Monday, November 29, 2010

Mortgage approvals fall again.

Lending to Individuals: October

Number of approvals down 0.39% from September, but it's six months of falls in a row now.

Posted by phdinbubbles @ 09:49 AM (1468 views)
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7 thoughts on “Mortgage approvals fall again.

  • its ok …. merve isnt worried 🙂 From the november inflation press conference. [posted this at the weekend sorry for repeat].

    “Joel Hills, Sky News: The IMF recently described the UK housing market as worrisome. Are you worried about the UK housing market?

    Mervyn King: I worry about many things. I wouldn’t say that was the one that was top of my list; I think the world economy is the one that worries me most. We have seen a surprisingly buoyant housing market, given that activity is about half what it was at the peak of the levels of activity before the crisis. We’ve seen initially almost an effective closure of the mortgage market for six months. Now the banking sector’s coming back into it; mortgage rates are clearly well above Bank Rate.

    But I think there are two very instructive differences between the US housing market, with which perhaps they’re more familiar, and the UK housing market. The first is that house prices in the UK did fall in the immediate wake of the financial crisis, but then recovered. They are down 1% on the past three months – some signs of a weakness in activity and prices. But we’ll have to monitor where that goes.
    In the United States house prices are still 26% below their peak. Here’s it’s about 13%. That’s a big difference.

    The result of that is that, whereas fewer than 5% of homeowners in this country have negative equity, in the United States it’s 23% – enormous difference. The result of that is that mortgage arrears, defaults and repossessions are at record post-War levels in the United States, and here they are markedly lower than they were in the ’80s and ’90s – lower than the ’90s, and falling.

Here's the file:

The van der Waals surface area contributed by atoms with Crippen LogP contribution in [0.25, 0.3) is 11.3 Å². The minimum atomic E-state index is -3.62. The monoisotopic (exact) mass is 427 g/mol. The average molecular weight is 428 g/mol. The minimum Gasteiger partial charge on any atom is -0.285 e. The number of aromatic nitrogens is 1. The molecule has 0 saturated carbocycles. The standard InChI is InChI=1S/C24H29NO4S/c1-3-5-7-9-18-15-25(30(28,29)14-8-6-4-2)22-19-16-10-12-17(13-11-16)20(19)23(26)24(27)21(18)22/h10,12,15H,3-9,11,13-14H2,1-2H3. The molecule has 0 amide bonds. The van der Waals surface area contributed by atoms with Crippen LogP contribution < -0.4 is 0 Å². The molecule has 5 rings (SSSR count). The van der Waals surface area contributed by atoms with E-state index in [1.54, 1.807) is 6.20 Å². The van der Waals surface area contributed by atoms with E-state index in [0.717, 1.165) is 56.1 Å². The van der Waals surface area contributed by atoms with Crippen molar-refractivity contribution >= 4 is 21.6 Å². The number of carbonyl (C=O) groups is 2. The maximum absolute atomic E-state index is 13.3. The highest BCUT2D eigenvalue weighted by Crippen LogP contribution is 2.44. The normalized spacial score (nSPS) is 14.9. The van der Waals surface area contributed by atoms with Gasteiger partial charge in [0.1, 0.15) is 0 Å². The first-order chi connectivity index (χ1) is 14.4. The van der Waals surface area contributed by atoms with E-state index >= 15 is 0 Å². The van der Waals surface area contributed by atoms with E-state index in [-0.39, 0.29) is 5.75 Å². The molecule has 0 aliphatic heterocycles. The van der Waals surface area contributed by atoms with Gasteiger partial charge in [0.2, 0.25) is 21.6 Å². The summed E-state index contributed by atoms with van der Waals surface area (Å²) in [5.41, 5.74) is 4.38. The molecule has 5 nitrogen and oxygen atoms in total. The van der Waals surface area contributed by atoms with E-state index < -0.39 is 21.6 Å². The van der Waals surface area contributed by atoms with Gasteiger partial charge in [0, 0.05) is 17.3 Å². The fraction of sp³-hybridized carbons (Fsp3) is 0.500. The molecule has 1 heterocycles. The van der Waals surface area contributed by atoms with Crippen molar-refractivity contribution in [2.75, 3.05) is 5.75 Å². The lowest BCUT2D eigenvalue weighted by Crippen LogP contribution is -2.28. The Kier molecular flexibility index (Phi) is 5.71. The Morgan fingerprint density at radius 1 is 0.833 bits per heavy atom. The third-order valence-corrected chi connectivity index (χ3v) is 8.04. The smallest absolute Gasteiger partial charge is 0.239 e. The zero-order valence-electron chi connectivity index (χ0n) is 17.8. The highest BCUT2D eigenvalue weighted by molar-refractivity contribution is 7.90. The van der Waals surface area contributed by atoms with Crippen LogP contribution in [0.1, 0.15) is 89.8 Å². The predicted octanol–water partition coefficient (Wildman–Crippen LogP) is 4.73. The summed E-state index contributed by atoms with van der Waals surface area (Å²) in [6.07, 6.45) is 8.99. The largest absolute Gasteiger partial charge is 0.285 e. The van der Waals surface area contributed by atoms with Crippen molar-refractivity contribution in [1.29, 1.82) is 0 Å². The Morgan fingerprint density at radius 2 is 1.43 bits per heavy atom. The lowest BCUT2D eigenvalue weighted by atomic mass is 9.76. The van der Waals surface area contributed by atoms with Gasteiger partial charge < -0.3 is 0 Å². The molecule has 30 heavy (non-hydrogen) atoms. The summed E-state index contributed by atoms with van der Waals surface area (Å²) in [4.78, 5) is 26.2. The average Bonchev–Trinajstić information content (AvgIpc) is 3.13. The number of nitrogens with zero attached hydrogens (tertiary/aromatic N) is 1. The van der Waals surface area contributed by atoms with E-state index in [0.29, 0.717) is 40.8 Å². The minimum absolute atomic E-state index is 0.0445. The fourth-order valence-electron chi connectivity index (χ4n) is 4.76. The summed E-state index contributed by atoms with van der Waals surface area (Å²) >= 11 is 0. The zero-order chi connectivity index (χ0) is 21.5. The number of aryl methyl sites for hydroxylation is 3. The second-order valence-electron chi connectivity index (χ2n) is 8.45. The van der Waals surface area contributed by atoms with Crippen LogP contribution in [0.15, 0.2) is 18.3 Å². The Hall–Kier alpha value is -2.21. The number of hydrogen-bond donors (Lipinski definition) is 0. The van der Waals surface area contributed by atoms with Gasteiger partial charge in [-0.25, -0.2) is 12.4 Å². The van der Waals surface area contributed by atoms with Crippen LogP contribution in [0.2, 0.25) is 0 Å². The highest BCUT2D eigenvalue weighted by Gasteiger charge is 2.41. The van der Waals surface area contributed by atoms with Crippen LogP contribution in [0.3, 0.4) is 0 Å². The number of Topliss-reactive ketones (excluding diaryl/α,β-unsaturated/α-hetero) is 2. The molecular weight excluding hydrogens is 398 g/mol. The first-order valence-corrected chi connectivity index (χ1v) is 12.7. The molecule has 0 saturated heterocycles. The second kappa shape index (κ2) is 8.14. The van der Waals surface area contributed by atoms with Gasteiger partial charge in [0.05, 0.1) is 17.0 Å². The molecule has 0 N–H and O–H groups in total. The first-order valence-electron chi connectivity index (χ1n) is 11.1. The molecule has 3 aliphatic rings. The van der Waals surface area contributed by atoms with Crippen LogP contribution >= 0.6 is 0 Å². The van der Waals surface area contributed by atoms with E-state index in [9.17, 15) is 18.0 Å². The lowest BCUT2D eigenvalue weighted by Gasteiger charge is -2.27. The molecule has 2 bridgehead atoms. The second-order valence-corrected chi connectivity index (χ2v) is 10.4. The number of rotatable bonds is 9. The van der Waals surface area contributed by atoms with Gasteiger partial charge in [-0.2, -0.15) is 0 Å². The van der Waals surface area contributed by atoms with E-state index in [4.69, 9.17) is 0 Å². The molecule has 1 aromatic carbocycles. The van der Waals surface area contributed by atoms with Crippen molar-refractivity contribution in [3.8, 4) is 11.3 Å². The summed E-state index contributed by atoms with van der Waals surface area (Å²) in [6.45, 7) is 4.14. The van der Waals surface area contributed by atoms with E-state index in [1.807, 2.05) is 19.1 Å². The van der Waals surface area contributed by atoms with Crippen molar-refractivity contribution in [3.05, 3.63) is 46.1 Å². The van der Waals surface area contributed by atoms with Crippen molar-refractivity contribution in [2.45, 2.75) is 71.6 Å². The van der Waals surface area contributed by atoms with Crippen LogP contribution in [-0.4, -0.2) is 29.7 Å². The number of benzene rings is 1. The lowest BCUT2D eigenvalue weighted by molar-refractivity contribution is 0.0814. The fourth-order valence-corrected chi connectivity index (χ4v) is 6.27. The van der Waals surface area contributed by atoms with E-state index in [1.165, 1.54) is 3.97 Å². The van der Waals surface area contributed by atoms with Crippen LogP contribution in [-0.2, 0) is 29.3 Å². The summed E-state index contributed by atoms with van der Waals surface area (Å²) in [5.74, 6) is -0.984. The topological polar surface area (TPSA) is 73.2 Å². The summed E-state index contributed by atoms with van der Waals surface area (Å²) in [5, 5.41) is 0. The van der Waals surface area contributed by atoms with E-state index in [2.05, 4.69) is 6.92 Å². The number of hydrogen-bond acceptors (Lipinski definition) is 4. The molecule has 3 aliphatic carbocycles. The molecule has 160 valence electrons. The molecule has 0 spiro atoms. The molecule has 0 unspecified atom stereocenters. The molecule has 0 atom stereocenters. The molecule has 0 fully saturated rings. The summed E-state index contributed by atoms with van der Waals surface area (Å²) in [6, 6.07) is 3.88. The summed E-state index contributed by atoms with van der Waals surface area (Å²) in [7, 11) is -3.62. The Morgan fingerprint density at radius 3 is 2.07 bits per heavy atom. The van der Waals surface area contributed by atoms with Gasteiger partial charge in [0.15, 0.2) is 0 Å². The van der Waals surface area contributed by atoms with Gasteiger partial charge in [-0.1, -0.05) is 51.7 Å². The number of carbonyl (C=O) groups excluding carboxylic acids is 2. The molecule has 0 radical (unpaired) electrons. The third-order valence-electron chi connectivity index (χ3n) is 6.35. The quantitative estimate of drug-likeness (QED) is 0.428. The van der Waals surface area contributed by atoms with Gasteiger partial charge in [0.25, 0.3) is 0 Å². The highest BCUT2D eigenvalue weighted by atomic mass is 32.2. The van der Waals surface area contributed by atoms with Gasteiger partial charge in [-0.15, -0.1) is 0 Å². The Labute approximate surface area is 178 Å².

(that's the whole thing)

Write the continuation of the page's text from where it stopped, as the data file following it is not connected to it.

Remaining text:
So, yes, we’re always worried, and I don’t predict – I can’t predict what will happen. But we will monitor what happens and take action to keep inflation on track to meet the target.

    Joel Hills, Sky News: I ask the question because in future potentially you’ll have the power to intervene when you perceive asset bubbles to be forming. I was wondering if you had the power today, whether you or any other member of the Monetary Policy Committee – given that there are a range of views and judgements – would choose to intervene today?

    Mervyn King: The Monetary Policy Committee will not have responsibility for macroprudential policy. That will go to a Financial Policy Committee. The members of that haven’t been appointed yet. So I do not presume –

    John Hills, Sky News: You will be on it, would you do that?

    Mervyn King: – I do not presume to speak on their behalf. I will merely speak about the objective, which is not to pr1ck asset bubbles; it is to take actions to maintain the stability of the financial system. That’s a very important distinction.”

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  • so he is still NOT doing his job

    keeping inflation below the set level

    if a policeman did not do his job would he be fired?

    If a nurse didnt do their job would he/she be fired?

    if you asked a builder to build a wall 3 ft high and he built it 12 foot high would you fire him?

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  • glad you liked it mark – you should read the whole lot or watch it – quite instructive… thats all i will say ;).

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  • sibley's b'stard child says:

    “But I think there are two very instructive differences between the US housing market, with which perhaps they’re more familiar, and the UK housing market.”

    Yes, that’s right Merv; jingle-mail and an absence of all-or-nothing State support.

    What a f*cking pecker.

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  • A young man named David received a parrot as a gift. The
    parrot had a bad attitude and an even worse vocabulary.